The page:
Paris: Biography of a City


Read 17/10/2015-08/11/2015

Rating: 2.5 stars

If you’re after a book that gives minute detail about the changes to the boundaries, streets and buildings of Paris from Roman times to the late 20th century, Colin Jones’s Paris: Biography of a City is the book for you. If you’re looking for a book that marries geographical history with engaging social history so you can get under the skin of Paris and its inhabitants, you’ll be disappointed.

I was the latter. I also fell asleep far more often than a well written book should have prevented me doing.

Having read the description and a number of positive 5 star reviews of this book, I chose the book to develop my understanding of Paris as a city before my birthday trip in October 2015. I was expecting a mix of geographical history, economic history and social history, with more of a leaning towards the latter. What I got was mainly geographical history, an overview of Paris’s town planning over the millennia. For me it lacked the personal. There wasn’t enough time given to how changes in the physicality of the city affected the people who lived there. People seem incidental to the streets and buildings they interact with. The dry tone of the book sent me to sleep on more than one occasion. I read the Kindle version, and the structure of side panels didn’t work at all well. I can imagine that, with a physical book, flipping between the main narrative and the incidental asides would be easier. In the Kindle version, they interrupt the flow of the narrative – mainly because they’re plonked into the text and are more interesting, so that when the main narrative resumes, there is a moment of disorientation. I wish the whole book had been more on the model of the side panels. Having said that, the author has carried out extensive research, knows his subject and seems passionate about the geographical history of the city. If that’s what you’re looking for, this is undoubtedly a good choice. If, like me, you’re after more social history, you’ll probably wind up wishing you’d bought Alistair Horne’s book.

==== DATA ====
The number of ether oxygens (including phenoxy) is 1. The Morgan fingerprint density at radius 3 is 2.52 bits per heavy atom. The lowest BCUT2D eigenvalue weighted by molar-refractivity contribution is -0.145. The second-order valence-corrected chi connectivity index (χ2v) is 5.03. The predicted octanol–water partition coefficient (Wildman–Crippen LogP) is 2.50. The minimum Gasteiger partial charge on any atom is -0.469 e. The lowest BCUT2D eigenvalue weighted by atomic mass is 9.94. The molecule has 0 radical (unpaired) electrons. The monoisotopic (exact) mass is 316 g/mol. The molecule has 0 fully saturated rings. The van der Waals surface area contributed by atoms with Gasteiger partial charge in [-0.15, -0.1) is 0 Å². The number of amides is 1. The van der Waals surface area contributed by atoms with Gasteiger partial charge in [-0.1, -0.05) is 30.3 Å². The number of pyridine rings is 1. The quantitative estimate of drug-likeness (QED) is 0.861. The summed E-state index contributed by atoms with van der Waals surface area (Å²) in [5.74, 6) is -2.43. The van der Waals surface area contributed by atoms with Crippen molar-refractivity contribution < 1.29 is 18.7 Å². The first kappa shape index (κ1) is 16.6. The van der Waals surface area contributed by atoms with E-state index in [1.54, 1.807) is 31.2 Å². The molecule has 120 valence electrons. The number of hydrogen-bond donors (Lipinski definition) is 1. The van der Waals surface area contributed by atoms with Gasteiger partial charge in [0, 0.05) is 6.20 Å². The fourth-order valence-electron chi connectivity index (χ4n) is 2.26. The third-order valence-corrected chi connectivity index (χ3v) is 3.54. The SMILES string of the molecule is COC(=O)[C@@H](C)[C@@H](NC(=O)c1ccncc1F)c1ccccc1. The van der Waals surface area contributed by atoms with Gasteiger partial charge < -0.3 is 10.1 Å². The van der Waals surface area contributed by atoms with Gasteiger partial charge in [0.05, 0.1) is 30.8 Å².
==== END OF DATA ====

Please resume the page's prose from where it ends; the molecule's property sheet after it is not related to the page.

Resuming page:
I got more out of the novel I bought in preparation for the trip.

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